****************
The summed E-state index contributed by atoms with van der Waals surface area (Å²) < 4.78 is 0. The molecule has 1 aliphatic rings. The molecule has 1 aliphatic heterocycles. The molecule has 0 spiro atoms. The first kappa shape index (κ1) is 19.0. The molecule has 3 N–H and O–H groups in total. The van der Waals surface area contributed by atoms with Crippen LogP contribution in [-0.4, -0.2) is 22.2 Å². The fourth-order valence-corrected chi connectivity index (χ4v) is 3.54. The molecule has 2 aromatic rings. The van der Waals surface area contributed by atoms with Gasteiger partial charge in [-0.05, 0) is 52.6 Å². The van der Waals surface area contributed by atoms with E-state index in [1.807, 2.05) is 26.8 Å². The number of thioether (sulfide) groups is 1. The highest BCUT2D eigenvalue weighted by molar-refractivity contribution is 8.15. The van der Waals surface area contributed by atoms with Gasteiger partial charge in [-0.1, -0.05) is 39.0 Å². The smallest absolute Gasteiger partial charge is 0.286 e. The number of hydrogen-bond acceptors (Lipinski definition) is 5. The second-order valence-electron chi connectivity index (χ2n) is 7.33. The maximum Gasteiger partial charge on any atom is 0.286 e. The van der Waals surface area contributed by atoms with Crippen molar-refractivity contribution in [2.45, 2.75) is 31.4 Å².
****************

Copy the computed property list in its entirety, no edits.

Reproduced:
The summed E-state index contributed by atoms with van der Waals surface area (Å²) < 4.78 is 0. The molecule has 1 aliphatic rings. The molecule has 1 aliphatic heterocycles. The molecule has 0 spiro atoms. The first kappa shape index (κ1) is 19.0. The molecule has 3 N–H and O–H groups in total. The van der Waals surface area contributed by atoms with Crippen LogP contribution in [-0.4, -0.2) is 22.2 Å². The fourth-order valence-corrected chi connectivity index (χ4v) is 3.54. The molecule has 2 aromatic rings. The van der Waals surface area contributed by atoms with Gasteiger partial charge in [-0.05, 0) is 52.6 Å². The van der Waals surface area contributed by atoms with E-state index in [1.807, 2.05) is 26.8 Å². The number of thioether (sulfide) groups is 1. The highest BCUT2D eigenvalue weighted by molar-refractivity contribution is 8.15. The van der Waals surface area contributed by atoms with Gasteiger partial charge in [-0.1, -0.05) is 39.0 Å². The smallest absolute Gasteiger partial charge is 0.286 e. The number of hydrogen-bond acceptors (Lipinski definition) is 5. The second-order valence-electron chi connectivity index (χ2n) is 7.33. The maximum Gasteiger partial charge on any atom is 0.286 e. The van der Waals surface area contributed by atoms with Crippen molar-refractivity contribution in [2.45, 2.75) is 31.4 Å².